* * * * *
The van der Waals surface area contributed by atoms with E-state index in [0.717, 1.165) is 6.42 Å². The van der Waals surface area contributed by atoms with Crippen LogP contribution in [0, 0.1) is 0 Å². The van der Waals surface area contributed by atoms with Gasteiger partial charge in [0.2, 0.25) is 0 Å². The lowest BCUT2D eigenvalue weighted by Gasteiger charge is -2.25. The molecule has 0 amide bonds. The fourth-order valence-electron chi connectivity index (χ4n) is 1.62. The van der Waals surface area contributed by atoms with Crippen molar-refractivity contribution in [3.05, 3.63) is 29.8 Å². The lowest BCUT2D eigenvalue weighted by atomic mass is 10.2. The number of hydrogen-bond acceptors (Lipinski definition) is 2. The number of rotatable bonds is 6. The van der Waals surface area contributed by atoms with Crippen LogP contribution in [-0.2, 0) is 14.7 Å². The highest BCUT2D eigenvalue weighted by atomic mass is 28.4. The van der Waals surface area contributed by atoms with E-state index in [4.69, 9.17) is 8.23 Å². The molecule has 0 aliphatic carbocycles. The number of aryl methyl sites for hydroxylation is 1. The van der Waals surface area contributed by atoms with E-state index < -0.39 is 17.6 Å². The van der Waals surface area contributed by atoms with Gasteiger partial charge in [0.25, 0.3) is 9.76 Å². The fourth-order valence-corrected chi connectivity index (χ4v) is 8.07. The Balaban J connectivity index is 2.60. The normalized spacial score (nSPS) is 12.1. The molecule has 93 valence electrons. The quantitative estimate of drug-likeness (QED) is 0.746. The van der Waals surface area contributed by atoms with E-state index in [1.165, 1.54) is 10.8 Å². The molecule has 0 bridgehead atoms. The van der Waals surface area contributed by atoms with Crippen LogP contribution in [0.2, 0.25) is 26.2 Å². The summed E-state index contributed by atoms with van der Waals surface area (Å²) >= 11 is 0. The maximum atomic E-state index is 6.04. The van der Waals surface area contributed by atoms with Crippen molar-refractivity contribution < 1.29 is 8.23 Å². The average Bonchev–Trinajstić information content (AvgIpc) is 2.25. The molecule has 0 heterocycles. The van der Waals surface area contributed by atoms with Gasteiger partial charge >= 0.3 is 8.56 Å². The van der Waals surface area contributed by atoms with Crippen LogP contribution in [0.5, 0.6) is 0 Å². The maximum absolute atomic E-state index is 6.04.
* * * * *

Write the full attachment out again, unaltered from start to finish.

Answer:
The van der Waals surface area contributed by atoms with E-state index in [0.717, 1.165) is 6.42 Å². The van der Waals surface area contributed by atoms with Crippen LogP contribution in [0, 0.1) is 0 Å². The van der Waals surface area contributed by atoms with Gasteiger partial charge in [0.2, 0.25) is 0 Å². The lowest BCUT2D eigenvalue weighted by Gasteiger charge is -2.25. The molecule has 0 amide bonds. The fourth-order valence-electron chi connectivity index (χ4n) is 1.62. The van der Waals surface area contributed by atoms with Crippen molar-refractivity contribution in [3.05, 3.63) is 29.8 Å². The lowest BCUT2D eigenvalue weighted by atomic mass is 10.2. The number of hydrogen-bond acceptors (Lipinski definition) is 2. The number of rotatable bonds is 6. The van der Waals surface area contributed by atoms with Crippen LogP contribution in [-0.2, 0) is 14.7 Å². The highest BCUT2D eigenvalue weighted by atomic mass is 28.4. The van der Waals surface area contributed by atoms with E-state index in [4.69, 9.17) is 8.23 Å². The molecule has 0 aliphatic carbocycles. The number of aryl methyl sites for hydroxylation is 1. The van der Waals surface area contributed by atoms with E-state index < -0.39 is 17.6 Å². The van der Waals surface area contributed by atoms with Gasteiger partial charge in [0.25, 0.3) is 9.76 Å². The fourth-order valence-corrected chi connectivity index (χ4v) is 8.07. The Balaban J connectivity index is 2.60. The normalized spacial score (nSPS) is 12.1. The molecule has 93 valence electrons. The quantitative estimate of drug-likeness (QED) is 0.746. The van der Waals surface area contributed by atoms with E-state index in [1.165, 1.54) is 10.8 Å². The molecule has 0 bridgehead atoms. The van der Waals surface area contributed by atoms with Crippen LogP contribution in [0.2, 0.25) is 26.2 Å². The summed E-state index contributed by atoms with van der Waals surface area (Å²) >= 11 is 0. The maximum atomic E-state index is 6.04. The van der Waals surface area contributed by atoms with Crippen molar-refractivity contribution < 1.29 is 8.23 Å². The average Bonchev–Trinajstić information content (AvgIpc) is 2.25. The molecule has 0 heterocycles. The van der Waals surface area contributed by atoms with Gasteiger partial charge >= 0.3 is 8.56 Å². The van der Waals surface area contributed by atoms with Crippen LogP contribution in [0.5, 0.6) is 0 Å². The maximum absolute atomic E-state index is 6.04.